Bird flu skin patch under development

A small biotechnology company, which is trying to develop needle-free bird flu vaccines, has received US government approval to test a bird flu skin patch on more people.

Iomai's patch is not a vaccine, but rather delivers an 'adjuvant', which is an immune boosting agent that will be delivered along with a vaccine to try to make it work better.
"The Iomai immunostimulant patch has the potential to change how we react to an influenza pandemic, and we will move ahead quickly with the development of this technology," said president and CEO of Iomai, Stanley Erck.
The Health and Human Services Department, which gave Iomai $128 million to work on the patch in 2007, said the company could do a phase 2 safety trial -- typically involving a few dozen people to see if a product is safe and whether there is any indication it works.
If a phase 2 trial succeeds, companies can move to phase 3 studies, which are carefully designed to prove a product has the intended effect and are needed for final approval by the US Food and Drug Administration.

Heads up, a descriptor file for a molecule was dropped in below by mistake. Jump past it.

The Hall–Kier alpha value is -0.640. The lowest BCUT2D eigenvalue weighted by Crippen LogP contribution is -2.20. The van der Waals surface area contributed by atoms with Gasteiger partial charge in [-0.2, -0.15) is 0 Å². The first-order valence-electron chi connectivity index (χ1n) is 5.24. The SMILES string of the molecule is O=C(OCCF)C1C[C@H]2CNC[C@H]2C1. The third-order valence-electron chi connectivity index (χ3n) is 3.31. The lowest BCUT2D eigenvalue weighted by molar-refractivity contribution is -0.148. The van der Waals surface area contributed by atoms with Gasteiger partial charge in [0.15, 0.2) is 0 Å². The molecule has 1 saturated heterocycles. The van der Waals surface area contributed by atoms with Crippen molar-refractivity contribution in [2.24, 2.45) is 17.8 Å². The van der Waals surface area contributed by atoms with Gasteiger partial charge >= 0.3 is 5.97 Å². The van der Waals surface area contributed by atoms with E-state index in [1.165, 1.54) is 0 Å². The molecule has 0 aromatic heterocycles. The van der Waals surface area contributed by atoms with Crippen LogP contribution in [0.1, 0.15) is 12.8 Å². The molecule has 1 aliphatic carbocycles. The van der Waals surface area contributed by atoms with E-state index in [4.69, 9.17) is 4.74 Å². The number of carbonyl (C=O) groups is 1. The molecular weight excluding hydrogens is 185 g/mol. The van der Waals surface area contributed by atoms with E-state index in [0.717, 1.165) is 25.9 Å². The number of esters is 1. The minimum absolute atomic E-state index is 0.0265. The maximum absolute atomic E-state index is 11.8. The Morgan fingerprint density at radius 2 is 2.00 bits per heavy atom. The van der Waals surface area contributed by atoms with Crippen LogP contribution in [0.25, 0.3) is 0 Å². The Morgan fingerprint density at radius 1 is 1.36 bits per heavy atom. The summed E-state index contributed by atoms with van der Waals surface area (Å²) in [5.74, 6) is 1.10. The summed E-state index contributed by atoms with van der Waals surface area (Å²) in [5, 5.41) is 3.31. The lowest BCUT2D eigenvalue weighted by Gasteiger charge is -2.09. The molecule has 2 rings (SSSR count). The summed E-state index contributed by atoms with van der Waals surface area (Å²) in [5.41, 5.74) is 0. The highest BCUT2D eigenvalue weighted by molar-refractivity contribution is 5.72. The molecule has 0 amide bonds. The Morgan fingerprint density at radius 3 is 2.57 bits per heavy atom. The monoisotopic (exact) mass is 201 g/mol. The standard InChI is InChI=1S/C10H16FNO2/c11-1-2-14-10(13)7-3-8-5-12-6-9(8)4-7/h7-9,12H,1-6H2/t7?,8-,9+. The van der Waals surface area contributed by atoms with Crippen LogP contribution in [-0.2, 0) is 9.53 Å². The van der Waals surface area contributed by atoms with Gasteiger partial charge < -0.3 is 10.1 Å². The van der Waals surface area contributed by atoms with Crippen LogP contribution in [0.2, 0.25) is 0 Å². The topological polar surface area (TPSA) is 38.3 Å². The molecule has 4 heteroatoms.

The patch, applied after gently scraping the skin with a sandpaper-like device, is being used to boost an H5N1 vaccine made by the Belgian drug company Solvay SOLV.BR.
Last month, the company reported the skin patch helped boost a bird flu vaccine so well that people appear to be protected by a single dose. This could help stretch vaccine supply during a pandemic.
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